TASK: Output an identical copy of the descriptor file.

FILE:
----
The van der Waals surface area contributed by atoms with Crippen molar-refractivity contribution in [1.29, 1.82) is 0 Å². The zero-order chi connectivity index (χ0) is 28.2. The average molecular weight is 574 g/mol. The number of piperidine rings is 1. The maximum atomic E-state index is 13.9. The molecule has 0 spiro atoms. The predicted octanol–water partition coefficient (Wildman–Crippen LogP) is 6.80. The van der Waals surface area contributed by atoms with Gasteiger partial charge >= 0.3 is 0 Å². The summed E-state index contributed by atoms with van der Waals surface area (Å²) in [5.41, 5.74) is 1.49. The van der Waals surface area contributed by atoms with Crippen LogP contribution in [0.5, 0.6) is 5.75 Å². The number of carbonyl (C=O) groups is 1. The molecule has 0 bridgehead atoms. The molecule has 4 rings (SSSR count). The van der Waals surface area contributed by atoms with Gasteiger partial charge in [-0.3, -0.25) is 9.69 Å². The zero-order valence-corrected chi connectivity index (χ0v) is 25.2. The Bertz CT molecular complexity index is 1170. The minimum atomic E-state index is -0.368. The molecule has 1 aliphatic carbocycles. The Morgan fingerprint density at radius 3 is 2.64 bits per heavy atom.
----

The van der Waals surface area contributed by atoms with Crippen molar-refractivity contribution in [1.29, 1.82) is 0 Å². The zero-order chi connectivity index (χ0) is 28.2. The average molecular weight is 574 g/mol. The number of piperidine rings is 1. The maximum atomic E-state index is 13.9. The molecule has 0 spiro atoms. The predicted octanol–water partition coefficient (Wildman–Crippen LogP) is 6.80. The van der Waals surface area contributed by atoms with Gasteiger partial charge >= 0.3 is 0 Å². The summed E-state index contributed by atoms with van der Waals surface area (Å²) in [5.41, 5.74) is 1.49. The van der Waals surface area contributed by atoms with Crippen LogP contribution in [0.5, 0.6) is 5.75 Å². The number of carbonyl (C=O) groups is 1. The molecule has 0 bridgehead atoms. The molecule has 4 rings (SSSR count). The van der Waals surface area contributed by atoms with Gasteiger partial charge in [-0.3, -0.25) is 9.69 Å². The zero-order valence-corrected chi connectivity index (χ0v) is 25.2. The Bertz CT molecular complexity index is 1170. The minimum atomic E-state index is -0.368. The molecule has 1 aliphatic carbocycles. The Morgan fingerprint density at radius 3 is 2.64 bits per heavy atom.